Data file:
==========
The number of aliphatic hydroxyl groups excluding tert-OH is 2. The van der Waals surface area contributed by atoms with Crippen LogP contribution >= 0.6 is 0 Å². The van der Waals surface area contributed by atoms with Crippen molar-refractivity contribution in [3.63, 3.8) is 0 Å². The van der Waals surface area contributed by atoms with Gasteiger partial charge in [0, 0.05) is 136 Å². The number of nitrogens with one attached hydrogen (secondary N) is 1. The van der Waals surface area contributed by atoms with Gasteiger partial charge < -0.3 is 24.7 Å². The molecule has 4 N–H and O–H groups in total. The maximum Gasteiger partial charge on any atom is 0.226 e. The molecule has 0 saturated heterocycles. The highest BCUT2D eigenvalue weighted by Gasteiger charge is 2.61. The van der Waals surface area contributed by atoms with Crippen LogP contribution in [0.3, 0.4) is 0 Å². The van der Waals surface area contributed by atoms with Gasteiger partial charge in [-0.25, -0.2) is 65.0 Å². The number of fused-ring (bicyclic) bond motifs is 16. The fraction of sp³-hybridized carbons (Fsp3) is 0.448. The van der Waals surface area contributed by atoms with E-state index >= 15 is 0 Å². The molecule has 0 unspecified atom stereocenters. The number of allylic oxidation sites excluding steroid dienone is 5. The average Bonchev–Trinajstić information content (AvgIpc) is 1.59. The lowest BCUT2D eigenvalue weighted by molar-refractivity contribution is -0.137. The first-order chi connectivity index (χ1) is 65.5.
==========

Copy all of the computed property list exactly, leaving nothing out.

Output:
The number of aliphatic hydroxyl groups excluding tert-OH is 2. The van der Waals surface area contributed by atoms with Crippen LogP contribution >= 0.6 is 0 Å². The van der Waals surface area contributed by atoms with Crippen molar-refractivity contribution in [3.63, 3.8) is 0 Å². The van der Waals surface area contributed by atoms with Gasteiger partial charge in [0, 0.05) is 136 Å². The number of nitrogens with one attached hydrogen (secondary N) is 1. The van der Waals surface area contributed by atoms with Gasteiger partial charge < -0.3 is 24.7 Å². The molecule has 4 N–H and O–H groups in total. The maximum Gasteiger partial charge on any atom is 0.226 e. The molecule has 0 saturated heterocycles. The highest BCUT2D eigenvalue weighted by Gasteiger charge is 2.61. The van der Waals surface area contributed by atoms with Crippen LogP contribution in [0.3, 0.4) is 0 Å². The van der Waals surface area contributed by atoms with Gasteiger partial charge in [-0.25, -0.2) is 65.0 Å². The number of fused-ring (bicyclic) bond motifs is 16. The fraction of sp³-hybridized carbons (Fsp3) is 0.448. The van der Waals surface area contributed by atoms with E-state index >= 15 is 0 Å². The molecule has 0 unspecified atom stereocenters. The number of allylic oxidation sites excluding steroid dienone is 5. The average Bonchev–Trinajstić information content (AvgIpc) is 1.59. The lowest BCUT2D eigenvalue weighted by molar-refractivity contribution is -0.137. The first-order chi connectivity index (χ1) is 65.5.